Approximately 25 people spent Friday night and Saturday morning by the Victoria Street Bridge to raise awareness and cash for the Getting to Home program.

Money raised to eliminate homelessness in Greater Trail

Event could expand to other communities next year.

The money is still coming in, but so far, the Coins for Change fundraiser has brought in almost $4,000 to end homelessness in Greater Trail.

The Victoria Street Bridge was the site where 25 people gathered Friday night in downtown Trail to sleep under the stars and raise awareness and cash for the area’s Getting to Home program.

Sheila Adcock, the event’s organizer from the city’s Career Development Services (CDS) said over one hundred community members stopped by during the event in a show of support and have committed to dropping off donations this week, including the Warfield Boy Scout troops who collected pledges and spent Friday night camping out at Haley Park.

Other than being sprinkled by a downpour during Saturday’s wee hours, Adcock said everyone who stayed the night, woke to a beautiful sunny morning.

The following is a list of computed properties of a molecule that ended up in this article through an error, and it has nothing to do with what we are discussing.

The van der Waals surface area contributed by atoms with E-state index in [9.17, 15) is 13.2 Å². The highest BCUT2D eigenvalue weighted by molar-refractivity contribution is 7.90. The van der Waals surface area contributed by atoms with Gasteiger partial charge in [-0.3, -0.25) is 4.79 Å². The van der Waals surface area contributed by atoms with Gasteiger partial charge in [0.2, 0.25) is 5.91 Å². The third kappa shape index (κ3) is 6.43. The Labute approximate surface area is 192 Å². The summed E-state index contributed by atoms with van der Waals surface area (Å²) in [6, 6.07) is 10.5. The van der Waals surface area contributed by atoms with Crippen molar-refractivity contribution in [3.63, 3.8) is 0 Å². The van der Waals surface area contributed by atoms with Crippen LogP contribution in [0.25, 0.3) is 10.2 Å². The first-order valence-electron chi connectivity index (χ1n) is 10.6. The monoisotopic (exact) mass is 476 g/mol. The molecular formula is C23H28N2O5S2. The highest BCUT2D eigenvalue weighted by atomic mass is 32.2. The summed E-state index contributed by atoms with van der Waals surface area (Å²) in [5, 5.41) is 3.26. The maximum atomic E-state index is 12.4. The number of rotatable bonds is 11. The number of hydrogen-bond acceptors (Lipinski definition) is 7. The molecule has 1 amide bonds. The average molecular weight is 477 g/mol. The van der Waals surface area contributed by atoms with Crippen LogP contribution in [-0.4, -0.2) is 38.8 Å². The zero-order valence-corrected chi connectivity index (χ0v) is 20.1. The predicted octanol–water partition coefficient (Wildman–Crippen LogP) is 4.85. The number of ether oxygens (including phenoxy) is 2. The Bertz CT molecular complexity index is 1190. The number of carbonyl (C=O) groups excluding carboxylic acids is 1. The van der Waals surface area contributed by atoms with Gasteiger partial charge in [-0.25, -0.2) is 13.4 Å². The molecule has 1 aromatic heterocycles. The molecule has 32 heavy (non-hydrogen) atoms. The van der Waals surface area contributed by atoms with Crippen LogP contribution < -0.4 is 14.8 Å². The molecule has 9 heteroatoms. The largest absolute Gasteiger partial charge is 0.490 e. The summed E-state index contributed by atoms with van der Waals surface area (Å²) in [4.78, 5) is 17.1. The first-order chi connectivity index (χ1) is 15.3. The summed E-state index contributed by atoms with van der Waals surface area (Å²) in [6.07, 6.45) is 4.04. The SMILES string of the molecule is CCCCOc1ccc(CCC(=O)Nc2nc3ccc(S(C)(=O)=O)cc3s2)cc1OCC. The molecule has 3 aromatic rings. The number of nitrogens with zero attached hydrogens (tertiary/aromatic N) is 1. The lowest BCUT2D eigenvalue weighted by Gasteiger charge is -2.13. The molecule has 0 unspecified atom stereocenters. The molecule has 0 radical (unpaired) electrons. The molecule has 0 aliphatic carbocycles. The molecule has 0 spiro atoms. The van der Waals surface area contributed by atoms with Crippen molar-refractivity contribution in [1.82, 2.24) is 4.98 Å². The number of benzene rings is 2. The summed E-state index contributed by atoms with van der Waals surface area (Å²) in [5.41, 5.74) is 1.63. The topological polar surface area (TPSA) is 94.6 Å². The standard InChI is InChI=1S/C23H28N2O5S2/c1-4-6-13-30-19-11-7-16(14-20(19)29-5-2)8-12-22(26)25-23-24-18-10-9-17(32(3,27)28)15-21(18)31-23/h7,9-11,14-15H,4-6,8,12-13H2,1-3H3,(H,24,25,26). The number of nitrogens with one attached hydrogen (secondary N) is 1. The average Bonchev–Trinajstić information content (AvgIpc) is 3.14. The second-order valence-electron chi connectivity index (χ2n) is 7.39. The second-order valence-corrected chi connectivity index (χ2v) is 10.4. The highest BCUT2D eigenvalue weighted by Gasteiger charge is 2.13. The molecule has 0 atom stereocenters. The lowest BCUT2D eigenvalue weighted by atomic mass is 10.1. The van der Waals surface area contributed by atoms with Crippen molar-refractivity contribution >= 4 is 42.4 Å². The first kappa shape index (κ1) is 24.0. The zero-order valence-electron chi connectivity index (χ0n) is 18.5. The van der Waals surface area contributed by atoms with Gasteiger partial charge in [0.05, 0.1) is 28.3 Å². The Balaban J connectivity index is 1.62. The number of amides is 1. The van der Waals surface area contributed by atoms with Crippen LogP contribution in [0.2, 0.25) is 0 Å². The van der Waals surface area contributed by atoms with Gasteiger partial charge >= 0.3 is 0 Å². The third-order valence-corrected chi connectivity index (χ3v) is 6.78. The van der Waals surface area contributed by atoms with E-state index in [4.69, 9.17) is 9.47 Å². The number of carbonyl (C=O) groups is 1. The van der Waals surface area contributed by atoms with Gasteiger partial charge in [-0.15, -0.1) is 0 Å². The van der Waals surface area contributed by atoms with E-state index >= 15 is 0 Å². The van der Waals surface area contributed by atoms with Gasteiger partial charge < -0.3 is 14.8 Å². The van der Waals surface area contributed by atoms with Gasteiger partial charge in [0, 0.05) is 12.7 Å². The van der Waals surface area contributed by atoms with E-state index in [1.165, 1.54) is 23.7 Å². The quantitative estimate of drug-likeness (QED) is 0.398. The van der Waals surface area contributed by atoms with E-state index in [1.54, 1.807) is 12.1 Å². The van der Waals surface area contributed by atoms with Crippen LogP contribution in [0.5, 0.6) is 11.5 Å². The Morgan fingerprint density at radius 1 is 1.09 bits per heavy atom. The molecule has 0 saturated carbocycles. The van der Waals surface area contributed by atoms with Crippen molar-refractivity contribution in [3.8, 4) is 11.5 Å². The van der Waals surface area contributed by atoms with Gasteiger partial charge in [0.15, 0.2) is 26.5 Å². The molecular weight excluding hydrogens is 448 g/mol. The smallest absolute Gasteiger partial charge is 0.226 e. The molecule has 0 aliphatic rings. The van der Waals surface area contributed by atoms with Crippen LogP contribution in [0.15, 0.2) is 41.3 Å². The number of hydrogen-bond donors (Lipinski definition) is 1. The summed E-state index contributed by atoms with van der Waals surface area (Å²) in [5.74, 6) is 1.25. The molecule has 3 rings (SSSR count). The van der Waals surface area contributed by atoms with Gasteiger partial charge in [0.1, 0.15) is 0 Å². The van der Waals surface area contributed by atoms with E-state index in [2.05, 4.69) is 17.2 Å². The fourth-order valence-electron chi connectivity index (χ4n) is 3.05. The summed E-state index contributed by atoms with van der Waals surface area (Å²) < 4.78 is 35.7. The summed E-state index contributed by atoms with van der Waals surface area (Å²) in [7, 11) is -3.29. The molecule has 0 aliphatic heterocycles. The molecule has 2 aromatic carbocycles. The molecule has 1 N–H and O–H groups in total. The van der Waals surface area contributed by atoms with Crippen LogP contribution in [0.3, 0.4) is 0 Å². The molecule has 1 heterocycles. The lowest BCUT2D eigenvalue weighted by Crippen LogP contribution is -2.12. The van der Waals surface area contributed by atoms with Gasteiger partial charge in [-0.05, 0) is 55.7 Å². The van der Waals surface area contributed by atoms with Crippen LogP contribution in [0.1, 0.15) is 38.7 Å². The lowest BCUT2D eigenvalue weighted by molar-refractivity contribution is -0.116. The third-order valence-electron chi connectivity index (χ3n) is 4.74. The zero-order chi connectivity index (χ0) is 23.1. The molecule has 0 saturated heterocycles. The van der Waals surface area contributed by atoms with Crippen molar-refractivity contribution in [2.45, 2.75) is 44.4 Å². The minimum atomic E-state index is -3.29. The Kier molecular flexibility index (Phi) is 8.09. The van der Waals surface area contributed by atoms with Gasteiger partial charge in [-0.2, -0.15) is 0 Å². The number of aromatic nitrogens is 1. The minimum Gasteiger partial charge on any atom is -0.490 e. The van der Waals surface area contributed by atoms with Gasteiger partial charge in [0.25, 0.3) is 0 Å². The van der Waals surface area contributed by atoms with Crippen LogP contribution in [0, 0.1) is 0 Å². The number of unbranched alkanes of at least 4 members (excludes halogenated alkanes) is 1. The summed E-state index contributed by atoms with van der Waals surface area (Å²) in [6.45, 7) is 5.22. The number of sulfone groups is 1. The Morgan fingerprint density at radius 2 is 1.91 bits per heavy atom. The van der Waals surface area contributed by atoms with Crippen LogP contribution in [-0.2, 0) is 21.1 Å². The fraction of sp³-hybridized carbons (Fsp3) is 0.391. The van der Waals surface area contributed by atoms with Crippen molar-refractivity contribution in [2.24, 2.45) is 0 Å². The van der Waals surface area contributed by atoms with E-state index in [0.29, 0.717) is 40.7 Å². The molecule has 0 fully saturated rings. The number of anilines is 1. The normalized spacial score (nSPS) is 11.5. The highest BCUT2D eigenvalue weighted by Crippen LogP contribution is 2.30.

“It was a perfect evening and not too cold,” she noted.

“But next year we will make sure that we ask in advance to have the sprinklers shut off,” Adcock chuckled. “Some people had a rude awakening at about 1 a.m. when they all went off and doused them.”

The success of the fundraiser already has her thinking about making Coins for Change an annual event that will reach outside the Greater Trail boundaries.

“We are really excited,” she said.

“We’ve been approached by Castlegar representatives to say they would like to make it a tri-city challenge between Trail, Castlegar and Nelson next year.”

The Getting to Home initiative began two years ago as a joint venture between CDS and the Skills Centre with a mandate to end homelessness in the region.

At the time, 28 people were on the roster in need of assistance, but by the end of June this year, the program has helped 163 individuals from Rossland through to Fruitvale find a place to call home.

Single mothers, seniors on the verge of losing housing, youth transitioning out of foster care, brain injury clients and people struggling with mental health or drug and alcohol issues have all found housing through “The Homeless are Here if You Choose to Look” project.

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